R16 Blog: Making the Jump from Runner to Athlete

By Hayden Shearman // Ever since Arthur Lydiard had his boys pounding the pavement for 100 miles or more each week back in the 50s, the default approach to improving your running has been just to run more.

Training for a half marathon? Run more.

Training for a full marathon? Run even more.

Training for an ultra marathon? Run till your toe nails turn blue. Then run some more later that day.

cross training

While it’s true that the best way to improve your running is through running. This specialisation in exercise isn’t particularly kind on our bodies. Especially if we are new to the sport or are carrying a few extra kilos around. It is specialisation, when combined with a too aggressive jump in training volume or intensity, that is the single leading cause of injury amongst runners.

I heard a great quote recently: “Specialisation is for insects.”

It works great for colonies of ants to each have their own roles in the nest and to train up and become expert at that role. But our bodies are a little more advanced and complicated than that of an ant and sadly we can’t just rely on one of the other ants in the nest to look after the crunches and planks for us (if only!).

We’re designed for movement in an abundance of directions and modes. When we call someone “athletic” we mean to say that they are capable of using their bodies in many, if not all, the ways our bodies and minds are meant to be used. An athlete can jump, sprint, walk, spin, throw, pull, push, press, row, flip, roll, shuffle, crawl and so on.

But runners just run.

One leg in front of the other. Pick the foot up. Put the foot down. Push the foot back. Pick the foot up. Put the foot down. And so on.

If we were ants this would work brilliantly and we could just run 100-mile weeks from now till 30 April and be fine. But our bodies crave the athleticism that they are built for. More than just moving forwards they want to move sideways and backwards and spin, they want to do pulling and pressing and jumping.

So I encourage my runners to use cross training as their “athleticism” day—it’s a chance for them to spread their wings and try different movements. Not only will this cross training help to develop some aerobic fitness (which will help your endurance in the marathon) or muscular strength/stability (which will help prevent injuries and give you a more powerful stride), it tells your body that it’s more than a runner, it is an athlete.

Here are some cross training ideas to make your marathon training more athletic. Utilise cross training at least once a week and be prepared to opt for it over a run if you’re feeling niggly or fatigued from your running.

  • Calisthenics: Burpies, push ups, pull ups, dips, air squats, lunges, inverted rows—put together a circuit that keeps the heart rate up and crank up the music!
  • Core and conditioning: Planks, crunches, single leg squats, bridges, supermans—these exercises target specific specific running-related muscle groups so are great for injury prevention and increased stability when running (check out these 7-minute video workouts).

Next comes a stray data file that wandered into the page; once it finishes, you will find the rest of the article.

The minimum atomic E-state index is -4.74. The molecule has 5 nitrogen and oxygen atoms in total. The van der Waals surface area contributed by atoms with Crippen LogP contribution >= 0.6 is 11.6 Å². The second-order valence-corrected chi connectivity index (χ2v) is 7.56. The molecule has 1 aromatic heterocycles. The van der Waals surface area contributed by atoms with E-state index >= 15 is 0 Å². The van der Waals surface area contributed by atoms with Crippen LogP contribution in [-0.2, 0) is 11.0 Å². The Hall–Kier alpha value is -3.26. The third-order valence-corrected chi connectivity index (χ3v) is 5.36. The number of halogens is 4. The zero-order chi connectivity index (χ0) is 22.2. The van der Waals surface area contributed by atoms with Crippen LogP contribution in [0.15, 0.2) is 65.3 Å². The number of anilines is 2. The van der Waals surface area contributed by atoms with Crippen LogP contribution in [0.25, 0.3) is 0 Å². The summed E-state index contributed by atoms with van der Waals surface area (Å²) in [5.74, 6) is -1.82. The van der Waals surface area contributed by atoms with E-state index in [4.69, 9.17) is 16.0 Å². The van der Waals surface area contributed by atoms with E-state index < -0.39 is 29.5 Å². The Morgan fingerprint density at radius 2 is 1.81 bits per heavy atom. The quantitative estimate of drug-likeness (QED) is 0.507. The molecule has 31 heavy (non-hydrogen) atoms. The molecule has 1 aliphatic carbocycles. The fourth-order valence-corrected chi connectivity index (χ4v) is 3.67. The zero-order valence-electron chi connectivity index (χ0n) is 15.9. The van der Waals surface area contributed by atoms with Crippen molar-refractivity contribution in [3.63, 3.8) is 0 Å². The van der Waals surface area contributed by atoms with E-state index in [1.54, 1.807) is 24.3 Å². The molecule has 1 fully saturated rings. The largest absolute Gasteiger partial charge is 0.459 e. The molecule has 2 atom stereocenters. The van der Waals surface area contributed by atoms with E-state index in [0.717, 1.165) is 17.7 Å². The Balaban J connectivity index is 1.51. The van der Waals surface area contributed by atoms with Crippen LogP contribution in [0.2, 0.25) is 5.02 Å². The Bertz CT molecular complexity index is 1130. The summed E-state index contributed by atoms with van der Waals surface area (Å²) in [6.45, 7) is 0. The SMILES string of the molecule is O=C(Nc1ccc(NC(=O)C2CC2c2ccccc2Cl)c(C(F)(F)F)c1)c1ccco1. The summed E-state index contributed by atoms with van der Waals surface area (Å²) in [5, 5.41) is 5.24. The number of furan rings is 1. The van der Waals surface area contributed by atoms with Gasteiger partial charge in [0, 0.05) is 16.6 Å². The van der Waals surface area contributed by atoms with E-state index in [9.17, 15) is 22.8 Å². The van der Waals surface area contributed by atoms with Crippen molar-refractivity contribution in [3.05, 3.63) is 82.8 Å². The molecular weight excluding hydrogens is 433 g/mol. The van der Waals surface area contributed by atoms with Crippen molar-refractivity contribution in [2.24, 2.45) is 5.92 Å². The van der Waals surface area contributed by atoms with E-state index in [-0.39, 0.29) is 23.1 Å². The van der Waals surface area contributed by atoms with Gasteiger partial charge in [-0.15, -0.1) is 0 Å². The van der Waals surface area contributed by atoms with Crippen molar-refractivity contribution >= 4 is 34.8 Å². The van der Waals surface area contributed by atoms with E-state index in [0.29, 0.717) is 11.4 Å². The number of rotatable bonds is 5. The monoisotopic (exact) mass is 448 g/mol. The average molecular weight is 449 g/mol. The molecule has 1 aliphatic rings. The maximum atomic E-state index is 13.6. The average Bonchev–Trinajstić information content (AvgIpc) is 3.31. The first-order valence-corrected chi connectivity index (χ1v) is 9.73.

• Swimming: It’s perfect at this time of year!
  • Cycling: Very similar to running in motion (and actually has a surprising amount of transferable fitness) but without the impact—be sure to have your bike properly set up for you.
  • Aqua jogging: It’s unfortunate that the most running-applicable form of cross training is also the most boring. Nevertheless, here is a how-to on aqua jogging.
  • Weights: Deadlifts and squats compliment running training really well. You’ll want a good PT to show you correct technique for the first sessions though.
  • Dance: Seriously, the lateral and unpredictable movement of dancing is perfect for reminding your body how athletic it is. Dance. Dance. Dance!
  • Team Sports: While you’ll want to watch your workload and make sure you warm up properly, sports like touch, football, ultimate frisbee, volleyball, squash and tennis are much like dance in the way that they get you moving in all different directions.
  • Athletics: In light of this blog, it’s funny that running falls under the umbrella sport of “athletics” and, I know that you’ve left school and all, but it is never too late to give some non-running athletics a go. There is a club in almost every New Zealand town so head on down and give a couple of jumping and throwing events a try. Use Athletics NZ Club Finder tool.

Have fun becoming more athletic this summer.

Happy running, you athlete you.

This is the fifth blog of a fortnightly series all about getting you trained up and raring to go for the 2016 Lion Foundation Rotorua Marathon (or half or quarter).  

Be sure to grab your race entry here and check out TempoFit’s TEAM R16 to be part of an incredible community of likeminded runners of all abilities who are all training towards the Lion Foundation Rotorua Marathon 2016 (quarter, half and full distances).

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